Why is it (with a warrant) wrong/illegal/unethical/undemocratic to search encrypted data when it is not to search a safe, lock box or other locked physical device that hides its contents from plain view?
Until you can (and do) answer such a simple question that has been posed by multiple people, multiple times, there is zero point in continuing this.
NO one is talking about the legality of the warrant per se, after its has been duely issued , and legaly and reasonably issued. I am talking about the legal process of obtaining a warrant in light of this immoral law. How to obtain a warrant against an encrypted
file, when there is an assumption in law that:
1) A person is presumed innocent until proven otherwise in a court of law.
That isn't how warrants work. Warrants are obtained prior to a guilty or innocent verdict. That's the point.
2) A person is not compelled to testify against their persons, by providing incriminating evidence, one of which might be an encryption key.
Of course, but there is no guarantee that they won't be held in contempt for doing so. They have avoided incriminating themselves, but they have not avoided breaking the law by failing to respond to the warrant.
The Onus of proof is on the Prosecutor to say that Alice, has an incriminating material that she is hiding through encryption, and the reasons are demonstrates to be true.
And that is how a warrant is issued. The prosecutor presents enough evidence to the judge that the warrant can be issued. It is not a trial. It is especially not a jury trial, and there is no need to prove beyond a reasonable doubt that the warrantee is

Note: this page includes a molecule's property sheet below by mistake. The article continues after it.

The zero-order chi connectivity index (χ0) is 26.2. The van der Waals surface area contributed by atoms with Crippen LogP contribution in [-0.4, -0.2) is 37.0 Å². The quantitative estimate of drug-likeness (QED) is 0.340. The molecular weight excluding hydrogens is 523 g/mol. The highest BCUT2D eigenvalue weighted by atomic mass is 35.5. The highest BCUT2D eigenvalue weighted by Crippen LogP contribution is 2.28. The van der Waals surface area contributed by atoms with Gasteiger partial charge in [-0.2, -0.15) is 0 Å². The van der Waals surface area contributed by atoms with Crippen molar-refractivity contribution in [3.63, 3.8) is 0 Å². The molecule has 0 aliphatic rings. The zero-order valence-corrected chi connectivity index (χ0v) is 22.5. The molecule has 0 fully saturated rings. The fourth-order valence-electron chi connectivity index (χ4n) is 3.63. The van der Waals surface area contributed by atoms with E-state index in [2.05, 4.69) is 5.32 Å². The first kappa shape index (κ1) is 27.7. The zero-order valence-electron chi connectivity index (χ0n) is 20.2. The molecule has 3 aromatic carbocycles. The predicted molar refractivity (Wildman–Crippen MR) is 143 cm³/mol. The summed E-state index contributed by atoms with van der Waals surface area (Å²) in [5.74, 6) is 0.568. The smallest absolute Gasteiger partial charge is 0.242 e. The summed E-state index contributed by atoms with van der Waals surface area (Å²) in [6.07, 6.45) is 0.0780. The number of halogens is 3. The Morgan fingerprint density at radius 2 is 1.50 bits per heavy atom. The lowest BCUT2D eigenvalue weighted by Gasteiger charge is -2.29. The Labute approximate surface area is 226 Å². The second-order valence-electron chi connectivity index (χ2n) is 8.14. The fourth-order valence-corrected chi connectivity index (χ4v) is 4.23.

guilty. All that is neccessary is for the prosecution to convince the judge that they have enough evidence that a crime has been committed that they need to investigate further by overriding the 4th amenment with a warrant.
Yay, you learned something, I hope.
The police can use brute force attacks to find out what Alice is hiding.
No, they can't. They need a warrant.
But Alice , under the view of the law, should not be compelled to give out her keys, because that can lead to self incrimination.
She is welcome to say "No". She will serve jail time, but she will not incriminate herself. It is likely that she will either serve the time or give up the information. Either way, it is legal and just.
Asking Alice, under threat of jail time, to give out incriminating evidence in terms of keys, is to compel Alice to reveal information that would self-incriminate her. This is clearly against the law.
Compelling someone is legal. The fact that you think it is 'clearly' against the law means you have no idea how the legal system works.
I hope, for your sake, that if you are ever the victim of a crime, you recognize that this is for your benefit. Otherwise, the perpetrator could simply say "I didn't do it, and any evidence of the crime is 'secret', so you can't have it".
No one is saying that a warrant after being legally issued , and reasonably issued, that its illegal. I am talking about the process by which a police officer would have to go through to obtain such a warrant, after convincing a judge.
You never brought this process up. The article you linked to never mentioned this process. You have no idea if this process was followed, and since it was in the UK, you really don't have any real clue how it works, anyway.
We're all quite glad you approve of how the law might be used, but I'd like to point out that 9 out of ten C9 posters don't give a flying f*ck what you think.
How did you get that statistic?
Secondly, your arguments are not sound.
Compelling is not legal. Simply not legal.
Infact a legal case can be thrown out of court , if the accused, who is preseumed innocent until proven otherwise, was compelled to testify against their will.